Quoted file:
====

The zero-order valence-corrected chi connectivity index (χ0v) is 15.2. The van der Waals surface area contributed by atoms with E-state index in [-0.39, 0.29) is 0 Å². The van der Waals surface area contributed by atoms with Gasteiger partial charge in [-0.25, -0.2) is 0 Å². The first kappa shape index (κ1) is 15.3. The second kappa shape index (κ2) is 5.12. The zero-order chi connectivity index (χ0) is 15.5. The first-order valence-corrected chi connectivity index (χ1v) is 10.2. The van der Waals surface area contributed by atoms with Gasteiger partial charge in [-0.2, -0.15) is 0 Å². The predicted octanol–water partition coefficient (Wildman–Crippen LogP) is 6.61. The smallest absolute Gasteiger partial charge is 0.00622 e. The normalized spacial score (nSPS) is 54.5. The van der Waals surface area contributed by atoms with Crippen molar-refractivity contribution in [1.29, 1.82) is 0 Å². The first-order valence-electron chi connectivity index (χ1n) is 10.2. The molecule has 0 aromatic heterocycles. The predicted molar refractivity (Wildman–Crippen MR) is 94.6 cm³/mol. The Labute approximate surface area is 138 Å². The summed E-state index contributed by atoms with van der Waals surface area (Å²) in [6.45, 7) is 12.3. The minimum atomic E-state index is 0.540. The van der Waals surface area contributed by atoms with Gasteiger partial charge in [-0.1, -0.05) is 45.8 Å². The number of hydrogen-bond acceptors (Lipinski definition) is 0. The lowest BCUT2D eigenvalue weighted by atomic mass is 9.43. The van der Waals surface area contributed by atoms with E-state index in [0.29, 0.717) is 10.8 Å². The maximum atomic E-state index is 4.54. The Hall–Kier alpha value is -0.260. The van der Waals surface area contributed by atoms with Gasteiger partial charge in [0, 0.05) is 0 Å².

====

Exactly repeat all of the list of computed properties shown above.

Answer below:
The zero-order valence-corrected chi connectivity index (χ0v) is 15.2. The van der Waals surface area contributed by atoms with E-state index in [-0.39, 0.29) is 0 Å². The van der Waals surface area contributed by atoms with Gasteiger partial charge in [-0.25, -0.2) is 0 Å². The first kappa shape index (κ1) is 15.3. The second kappa shape index (κ2) is 5.12. The zero-order chi connectivity index (χ0) is 15.5. The first-order valence-corrected chi connectivity index (χ1v) is 10.2. The van der Waals surface area contributed by atoms with Gasteiger partial charge in [-0.2, -0.15) is 0 Å². The predicted octanol–water partition coefficient (Wildman–Crippen LogP) is 6.61. The smallest absolute Gasteiger partial charge is 0.00622 e. The normalized spacial score (nSPS) is 54.5. The van der Waals surface area contributed by atoms with Crippen molar-refractivity contribution in [1.29, 1.82) is 0 Å². The first-order valence-electron chi connectivity index (χ1n) is 10.2. The molecule has 0 aromatic heterocycles. The predicted molar refractivity (Wildman–Crippen MR) is 94.6 cm³/mol. The Labute approximate surface area is 138 Å². The summed E-state index contributed by atoms with van der Waals surface area (Å²) in [6.45, 7) is 12.3. The minimum atomic E-state index is 0.540. The van der Waals surface area contributed by atoms with Gasteiger partial charge in [-0.1, -0.05) is 45.8 Å². The number of hydrogen-bond acceptors (Lipinski definition) is 0. The lowest BCUT2D eigenvalue weighted by atomic mass is 9.43. The van der Waals surface area contributed by atoms with E-state index in [0.29, 0.717) is 10.8 Å². The maximum atomic E-state index is 4.54. The Hall–Kier alpha value is -0.260. The van der Waals surface area contributed by atoms with Gasteiger partial charge in [0, 0.05) is 0 Å².